Zille: Cape has the best story to tellComment on this story
Cape Town - The Western Cape has “the best story to tell”, premier Helen Zille said during her State of the Province address on Friday.
Addressing the provincial legislature in Cape Town, she said progress had been made over the past five years in realising the vision of an open opportunity society for all.
“I believe that this is the Western Cape story. And it really is the good story to tell,” she said to jeers from the opposition benches.
“We have the best story to tell.”
An opposition member shouted “That's plagiarism”, in reference to the African National Congress's election phrase “We have a good story to tell”.
Zille said the story included a commitment to get rid of corruption that was “rife” in the provincial government in 2009.
Most importantly, the story was about expanding opportunities to the poorest citizens.
Zille's speech focused on the successes of government in the past five years, mirroring President Jacob Zuma's approach with his state-of-the-nation address last week.
She said the province had prioritised support to small and medium enterprises (SMEs), which was a vehicle for job creation and economic growth.
“Our various support interventions have facilitated and sustained around 11 400 jobs as a result of the establishment and expansion of around 3000 SMEs over the last three years.”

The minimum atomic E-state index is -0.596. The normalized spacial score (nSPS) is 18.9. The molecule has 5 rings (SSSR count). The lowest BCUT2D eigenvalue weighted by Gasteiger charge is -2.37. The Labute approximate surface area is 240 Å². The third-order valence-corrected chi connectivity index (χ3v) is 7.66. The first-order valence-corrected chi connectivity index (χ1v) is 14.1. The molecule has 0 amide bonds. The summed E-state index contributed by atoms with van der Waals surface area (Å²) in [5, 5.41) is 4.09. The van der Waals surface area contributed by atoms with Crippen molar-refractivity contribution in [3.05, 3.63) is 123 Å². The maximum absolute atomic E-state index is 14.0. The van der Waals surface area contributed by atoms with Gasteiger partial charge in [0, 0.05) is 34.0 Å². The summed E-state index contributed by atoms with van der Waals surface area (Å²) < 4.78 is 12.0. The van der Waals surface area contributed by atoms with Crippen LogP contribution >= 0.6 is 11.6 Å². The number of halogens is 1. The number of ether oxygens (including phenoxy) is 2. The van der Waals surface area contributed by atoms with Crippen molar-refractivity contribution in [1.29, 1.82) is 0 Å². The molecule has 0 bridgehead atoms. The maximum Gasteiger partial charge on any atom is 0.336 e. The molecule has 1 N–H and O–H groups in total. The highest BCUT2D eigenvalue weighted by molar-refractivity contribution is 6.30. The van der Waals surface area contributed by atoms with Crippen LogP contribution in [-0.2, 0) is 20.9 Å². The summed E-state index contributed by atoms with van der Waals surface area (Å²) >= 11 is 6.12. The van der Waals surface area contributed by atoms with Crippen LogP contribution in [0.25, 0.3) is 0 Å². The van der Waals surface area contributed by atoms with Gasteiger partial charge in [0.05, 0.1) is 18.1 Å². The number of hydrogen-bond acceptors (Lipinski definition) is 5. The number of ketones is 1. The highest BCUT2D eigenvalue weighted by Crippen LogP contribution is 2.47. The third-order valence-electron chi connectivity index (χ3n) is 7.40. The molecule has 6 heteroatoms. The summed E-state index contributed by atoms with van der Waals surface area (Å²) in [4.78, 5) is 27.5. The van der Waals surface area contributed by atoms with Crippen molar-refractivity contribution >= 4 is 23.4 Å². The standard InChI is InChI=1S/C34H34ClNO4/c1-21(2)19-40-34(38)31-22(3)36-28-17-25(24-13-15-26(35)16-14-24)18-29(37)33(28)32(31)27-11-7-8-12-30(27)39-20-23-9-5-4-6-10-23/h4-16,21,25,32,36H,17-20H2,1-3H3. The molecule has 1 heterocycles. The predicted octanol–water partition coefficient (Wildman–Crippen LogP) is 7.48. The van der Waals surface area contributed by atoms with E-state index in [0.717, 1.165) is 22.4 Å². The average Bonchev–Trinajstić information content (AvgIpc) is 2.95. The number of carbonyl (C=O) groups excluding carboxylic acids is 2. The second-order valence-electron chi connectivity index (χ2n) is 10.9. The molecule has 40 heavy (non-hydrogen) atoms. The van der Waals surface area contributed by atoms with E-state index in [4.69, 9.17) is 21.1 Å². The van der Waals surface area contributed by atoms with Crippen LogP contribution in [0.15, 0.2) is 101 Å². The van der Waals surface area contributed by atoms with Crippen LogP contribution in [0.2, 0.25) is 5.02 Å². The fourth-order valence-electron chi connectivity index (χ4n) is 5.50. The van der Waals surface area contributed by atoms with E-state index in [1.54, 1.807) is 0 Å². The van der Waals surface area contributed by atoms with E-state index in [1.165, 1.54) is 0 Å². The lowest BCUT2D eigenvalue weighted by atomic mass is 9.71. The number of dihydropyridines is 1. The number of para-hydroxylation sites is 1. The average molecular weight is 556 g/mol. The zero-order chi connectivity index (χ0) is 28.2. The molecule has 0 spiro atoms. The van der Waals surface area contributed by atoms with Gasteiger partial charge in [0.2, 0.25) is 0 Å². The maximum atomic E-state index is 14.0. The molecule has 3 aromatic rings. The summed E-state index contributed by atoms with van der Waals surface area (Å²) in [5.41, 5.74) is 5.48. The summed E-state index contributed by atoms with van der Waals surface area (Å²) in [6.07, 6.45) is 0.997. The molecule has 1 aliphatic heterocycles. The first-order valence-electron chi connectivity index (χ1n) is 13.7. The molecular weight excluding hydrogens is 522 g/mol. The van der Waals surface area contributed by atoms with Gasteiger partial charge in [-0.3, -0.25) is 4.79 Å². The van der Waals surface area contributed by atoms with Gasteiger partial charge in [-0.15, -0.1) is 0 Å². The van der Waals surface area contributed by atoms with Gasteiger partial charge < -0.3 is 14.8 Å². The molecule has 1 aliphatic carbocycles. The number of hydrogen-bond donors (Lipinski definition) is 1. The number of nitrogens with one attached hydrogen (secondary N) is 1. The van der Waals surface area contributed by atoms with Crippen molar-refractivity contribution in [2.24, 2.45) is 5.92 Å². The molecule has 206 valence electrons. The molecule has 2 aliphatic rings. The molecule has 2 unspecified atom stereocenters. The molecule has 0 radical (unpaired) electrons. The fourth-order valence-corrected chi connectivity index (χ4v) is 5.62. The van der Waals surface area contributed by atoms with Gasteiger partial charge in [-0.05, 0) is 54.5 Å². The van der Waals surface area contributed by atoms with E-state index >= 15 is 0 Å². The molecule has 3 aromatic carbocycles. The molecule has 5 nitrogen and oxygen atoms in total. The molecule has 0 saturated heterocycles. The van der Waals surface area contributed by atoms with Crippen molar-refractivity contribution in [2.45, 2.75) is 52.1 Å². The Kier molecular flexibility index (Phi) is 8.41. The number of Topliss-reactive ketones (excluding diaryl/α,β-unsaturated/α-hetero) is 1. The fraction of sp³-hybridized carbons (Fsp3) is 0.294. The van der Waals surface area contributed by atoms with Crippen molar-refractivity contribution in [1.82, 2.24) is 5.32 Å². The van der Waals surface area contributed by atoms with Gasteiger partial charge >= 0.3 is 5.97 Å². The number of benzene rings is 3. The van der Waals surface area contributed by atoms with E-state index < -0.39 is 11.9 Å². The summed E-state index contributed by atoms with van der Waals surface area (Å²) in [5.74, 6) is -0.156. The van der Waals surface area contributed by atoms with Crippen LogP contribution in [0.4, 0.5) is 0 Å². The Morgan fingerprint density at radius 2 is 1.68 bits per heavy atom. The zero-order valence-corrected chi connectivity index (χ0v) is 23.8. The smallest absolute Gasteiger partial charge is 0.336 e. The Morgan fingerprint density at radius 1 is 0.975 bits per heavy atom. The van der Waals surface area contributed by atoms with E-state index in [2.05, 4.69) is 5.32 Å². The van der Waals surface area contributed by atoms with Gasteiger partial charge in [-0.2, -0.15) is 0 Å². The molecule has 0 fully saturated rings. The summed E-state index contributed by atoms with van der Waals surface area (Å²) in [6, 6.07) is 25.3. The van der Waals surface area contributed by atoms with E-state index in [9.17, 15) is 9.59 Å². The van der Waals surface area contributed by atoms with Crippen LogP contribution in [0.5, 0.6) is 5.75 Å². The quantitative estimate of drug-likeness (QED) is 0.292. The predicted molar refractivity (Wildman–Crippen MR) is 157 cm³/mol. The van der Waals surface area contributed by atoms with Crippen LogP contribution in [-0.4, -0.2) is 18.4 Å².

Zille said nearly R1.7 billion had been spent on skills development programmes in the past five years and training had been provided to 98 327 people.
ANC MPL Khaya Magaxa heckled that he was still waiting for a good story to be told.
“You wouldn't know a good story if you fell over one,” Zille responded.
Zille also said that money should be re-allocated to the Western Cape to serve an increasing number of incoming school pupils from other provinces.
“We have estimated that the migration of learners from the Eastern Cape over the last five years has cost an additional R1.2 billion.”
“Yet, this money has not been diverted from the Eastern Cape education budget, even though they now service 100,000 fewer learners.
“We need to start questioning why this money is not being re-allocated to the provinces that are actually providing for these learners' education.”
The portfolio continued to face pressure with the increasing enrolment numbers.
Since 2010, inward migration had resulted in over 130 000 additional new enrolments in schools, 80 percent of which were from the Eastern Cape.
Zille said the migration had major financial and planning implications because many of these pupils arrived unexpectedly at the beginning of the school year, and often a few days or weeks into the school term.
She said over 80 percent of the portfolio's budget had been spent on the poorest of pupils.
“The Western Cape government also pays the highest amount of money, when compared to other provinces, to schools who qualify for fee exemptions - an amount of over R90 million over the past three years.” - Sapa